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Thursday, April 24, 2008

Remixing Piracy

















I wonder sometimes, when I go on one of my rants singing the praises of 'free culture,' what some of you make of that, or if you really get what the motivations are. I suspect some among you might think that proponents of free culture are looking for a free for all, a grab bag mentality where anything can be stolen and misrepresented as the work of the thief. This is how the word 'piracy' gets bandied about, which is accurate, albeit misleading. It is piracy [outlaw types go outside the system to obtain what they want] but it is also, as Matt Mason's The Pirate's Dilemma points out, a remix.

I still maintain Mason's book has a bit of a brochure feel [it could have been a couple magazine articles and gotten all the points across; after 150 pages it starts to feel like the point gets beleaguered], he devotes an entire chapter to how the idea of the remix has permeated more aspects of art and culture than you think. From Jamaican record producers putting instrumental b-sides on their singles so the sound system MCs could work the crowd more easily, to the 12-inch extended disco mix, to Kool Herc setting up two copies of the same record so he could just play the breaks the crowd liked, remixing has always been a part of reggae and hip-hop, but Mason points out that even Paul McCartney admitted he once nicked a bassline from an old Chuck Berry tune for an early Beatles song. Is anyone upset that he did?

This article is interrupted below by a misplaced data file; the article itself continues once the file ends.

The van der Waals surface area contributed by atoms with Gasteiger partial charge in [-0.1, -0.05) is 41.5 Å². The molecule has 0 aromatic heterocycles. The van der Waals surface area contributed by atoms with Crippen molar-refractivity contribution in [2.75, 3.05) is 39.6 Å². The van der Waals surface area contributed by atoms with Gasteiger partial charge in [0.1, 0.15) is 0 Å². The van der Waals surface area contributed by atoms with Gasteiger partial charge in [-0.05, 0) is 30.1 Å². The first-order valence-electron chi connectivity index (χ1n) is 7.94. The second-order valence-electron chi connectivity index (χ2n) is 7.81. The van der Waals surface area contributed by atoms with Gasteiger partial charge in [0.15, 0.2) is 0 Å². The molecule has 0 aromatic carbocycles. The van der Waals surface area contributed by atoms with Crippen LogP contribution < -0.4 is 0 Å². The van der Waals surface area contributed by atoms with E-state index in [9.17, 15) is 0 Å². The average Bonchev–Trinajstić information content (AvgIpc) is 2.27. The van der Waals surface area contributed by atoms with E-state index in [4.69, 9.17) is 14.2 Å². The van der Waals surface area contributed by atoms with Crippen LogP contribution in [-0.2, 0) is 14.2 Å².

Fast forward to now: video games are being modded by fans into successful spin-offs like Counter-Strike and long running Machinima series like Red vs. Blue and clothing designers like Nigo of A Bathing Ape are remixing Nike's Air Force Ones by replacing the swoosh with a star, outfitting them with garish colours and selling limited runs at $300 a pair. Is the iPod anything more than a remixed portable transistor radio? Same concept [portable music on demand] updated with current technology.

Remixing is not piracy. Yes, there is some yoinking of intellectual property, but the goal is to use the original as a tool to create something new. What was James Brown doing in the late '70s before hip-hop started sampling him? Where would rock music have gone if Paul McCartney hadn't nicked the occasional Chuck Berry bassline? Now throw in graffiti and culture jamming, and public spaces are even being remixed. Blogs like this one remix information on a daily basis, pulling content from a myriad of sources and spitting them back to you in bite sized chunks, all the while increasing awareness of the source material.

Hopefully the growing popularity of the Creative Commons License [think 'some rights reserved' instead of all] will give people more opportunity take old ideas and build them into something new. I think culture's more exciting that way.

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